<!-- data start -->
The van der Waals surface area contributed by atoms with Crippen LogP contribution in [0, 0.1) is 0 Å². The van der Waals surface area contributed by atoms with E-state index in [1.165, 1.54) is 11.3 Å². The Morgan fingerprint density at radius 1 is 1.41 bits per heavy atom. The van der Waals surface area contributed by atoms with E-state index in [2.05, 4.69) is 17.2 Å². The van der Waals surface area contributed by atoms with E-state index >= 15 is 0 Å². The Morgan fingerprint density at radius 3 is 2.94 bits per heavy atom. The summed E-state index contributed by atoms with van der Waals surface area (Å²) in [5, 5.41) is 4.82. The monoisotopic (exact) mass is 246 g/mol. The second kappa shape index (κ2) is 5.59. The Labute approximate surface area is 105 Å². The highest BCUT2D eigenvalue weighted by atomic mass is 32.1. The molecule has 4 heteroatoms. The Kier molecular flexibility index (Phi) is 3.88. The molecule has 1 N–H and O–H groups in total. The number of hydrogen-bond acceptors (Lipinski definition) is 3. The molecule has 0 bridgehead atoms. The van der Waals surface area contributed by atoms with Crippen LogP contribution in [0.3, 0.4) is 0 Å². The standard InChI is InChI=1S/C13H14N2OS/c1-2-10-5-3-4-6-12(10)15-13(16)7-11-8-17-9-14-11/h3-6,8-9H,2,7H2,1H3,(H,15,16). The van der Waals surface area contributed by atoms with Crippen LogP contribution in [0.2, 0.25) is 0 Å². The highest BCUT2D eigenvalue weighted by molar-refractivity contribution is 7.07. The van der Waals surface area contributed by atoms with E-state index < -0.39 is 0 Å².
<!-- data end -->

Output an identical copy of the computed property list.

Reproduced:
The van der Waals surface area contributed by atoms with Crippen LogP contribution in [0, 0.1) is 0 Å². The van der Waals surface area contributed by atoms with E-state index in [1.165, 1.54) is 11.3 Å². The Morgan fingerprint density at radius 1 is 1.41 bits per heavy atom. The van der Waals surface area contributed by atoms with E-state index in [2.05, 4.69) is 17.2 Å². The van der Waals surface area contributed by atoms with E-state index >= 15 is 0 Å². The Morgan fingerprint density at radius 3 is 2.94 bits per heavy atom. The summed E-state index contributed by atoms with van der Waals surface area (Å²) in [5, 5.41) is 4.82. The monoisotopic (exact) mass is 246 g/mol. The second kappa shape index (κ2) is 5.59. The Labute approximate surface area is 105 Å². The highest BCUT2D eigenvalue weighted by atomic mass is 32.1. The molecule has 4 heteroatoms. The Kier molecular flexibility index (Phi) is 3.88. The molecule has 1 N–H and O–H groups in total. The number of hydrogen-bond acceptors (Lipinski definition) is 3. The molecule has 0 bridgehead atoms. The van der Waals surface area contributed by atoms with Crippen LogP contribution in [0.3, 0.4) is 0 Å². The standard InChI is InChI=1S/C13H14N2OS/c1-2-10-5-3-4-6-12(10)15-13(16)7-11-8-17-9-14-11/h3-6,8-9H,2,7H2,1H3,(H,15,16). The van der Waals surface area contributed by atoms with Crippen LogP contribution in [0.2, 0.25) is 0 Å². The highest BCUT2D eigenvalue weighted by molar-refractivity contribution is 7.07. The van der Waals surface area contributed by atoms with E-state index < -0.39 is 0 Å².